We may not be able to vote, but . . .

Japanese election law does not discriminate on nationality when it comes to election activities

According to Japanese election law, there are only three things that a non-citizen cannot do:


2) run in an election as a candidate;

3) donate political funds.

Other than these three points, a non-Japanese has exactly the same rights as a Japanese citizen when it comes to political and election activities. You are well within your rights to campaign for the party or candidate of your choice.

What can a non-citizen do in an election campaign?

Just like citizens, we can put up posters, give out handbills, ask for votes, and even drive a campaign car (assuming you have a driver's license, of course). But keep in mind that if you choose to participate in election activities, you must adhere to all relevant election rules, just as any Japanese citizen would. Breaking one of those rules; such as, for example, asking someone for a vote prior to the start of an election; could get you into serious trouble.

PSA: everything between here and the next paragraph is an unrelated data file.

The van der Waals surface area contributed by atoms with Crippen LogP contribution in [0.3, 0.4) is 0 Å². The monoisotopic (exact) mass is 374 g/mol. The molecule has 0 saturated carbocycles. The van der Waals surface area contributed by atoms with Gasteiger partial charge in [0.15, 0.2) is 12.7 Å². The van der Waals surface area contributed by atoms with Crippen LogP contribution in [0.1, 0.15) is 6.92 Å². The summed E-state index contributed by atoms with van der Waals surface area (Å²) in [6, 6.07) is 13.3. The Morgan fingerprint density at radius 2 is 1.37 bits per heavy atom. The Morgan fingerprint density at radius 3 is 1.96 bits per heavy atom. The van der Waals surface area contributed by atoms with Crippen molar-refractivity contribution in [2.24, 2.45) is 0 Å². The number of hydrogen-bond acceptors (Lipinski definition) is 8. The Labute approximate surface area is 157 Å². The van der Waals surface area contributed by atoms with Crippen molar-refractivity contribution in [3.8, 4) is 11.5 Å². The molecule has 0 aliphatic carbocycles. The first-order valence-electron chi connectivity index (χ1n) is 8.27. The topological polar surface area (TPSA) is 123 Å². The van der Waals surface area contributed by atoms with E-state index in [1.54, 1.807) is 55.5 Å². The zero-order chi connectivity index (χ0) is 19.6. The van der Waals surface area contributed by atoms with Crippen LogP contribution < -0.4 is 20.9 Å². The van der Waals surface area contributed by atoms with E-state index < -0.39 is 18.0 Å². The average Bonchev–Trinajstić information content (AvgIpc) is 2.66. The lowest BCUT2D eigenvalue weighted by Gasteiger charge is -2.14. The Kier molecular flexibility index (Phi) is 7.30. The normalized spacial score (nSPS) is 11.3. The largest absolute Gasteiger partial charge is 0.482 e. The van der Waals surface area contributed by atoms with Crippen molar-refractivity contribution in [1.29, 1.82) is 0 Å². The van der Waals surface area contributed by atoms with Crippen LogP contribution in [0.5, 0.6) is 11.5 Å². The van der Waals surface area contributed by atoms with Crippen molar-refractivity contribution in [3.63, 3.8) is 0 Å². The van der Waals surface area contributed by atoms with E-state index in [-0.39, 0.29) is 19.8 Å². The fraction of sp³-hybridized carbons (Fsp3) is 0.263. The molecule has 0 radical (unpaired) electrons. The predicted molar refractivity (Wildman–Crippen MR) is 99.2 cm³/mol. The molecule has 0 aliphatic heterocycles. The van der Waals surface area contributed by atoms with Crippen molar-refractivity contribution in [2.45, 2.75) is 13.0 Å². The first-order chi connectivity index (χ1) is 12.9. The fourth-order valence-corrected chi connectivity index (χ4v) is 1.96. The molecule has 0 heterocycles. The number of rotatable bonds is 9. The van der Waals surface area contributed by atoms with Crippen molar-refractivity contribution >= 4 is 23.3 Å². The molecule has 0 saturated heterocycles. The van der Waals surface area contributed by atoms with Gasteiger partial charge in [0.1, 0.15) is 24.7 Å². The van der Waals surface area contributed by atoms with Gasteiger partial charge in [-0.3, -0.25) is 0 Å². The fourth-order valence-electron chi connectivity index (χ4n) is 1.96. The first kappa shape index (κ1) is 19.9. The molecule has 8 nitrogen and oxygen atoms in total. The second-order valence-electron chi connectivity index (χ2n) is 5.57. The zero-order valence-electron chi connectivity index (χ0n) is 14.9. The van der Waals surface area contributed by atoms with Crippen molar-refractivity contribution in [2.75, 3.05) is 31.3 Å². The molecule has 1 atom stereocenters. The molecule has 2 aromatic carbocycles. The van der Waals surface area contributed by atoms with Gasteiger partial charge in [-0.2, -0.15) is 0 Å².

How can I learn what the rules are?

Click the following link to download the official government translation of its election rules and regulations:


If you are considering participating in any political or election activities, we recommend at the very least that you read pages 33 - 43 (Election Campaigns).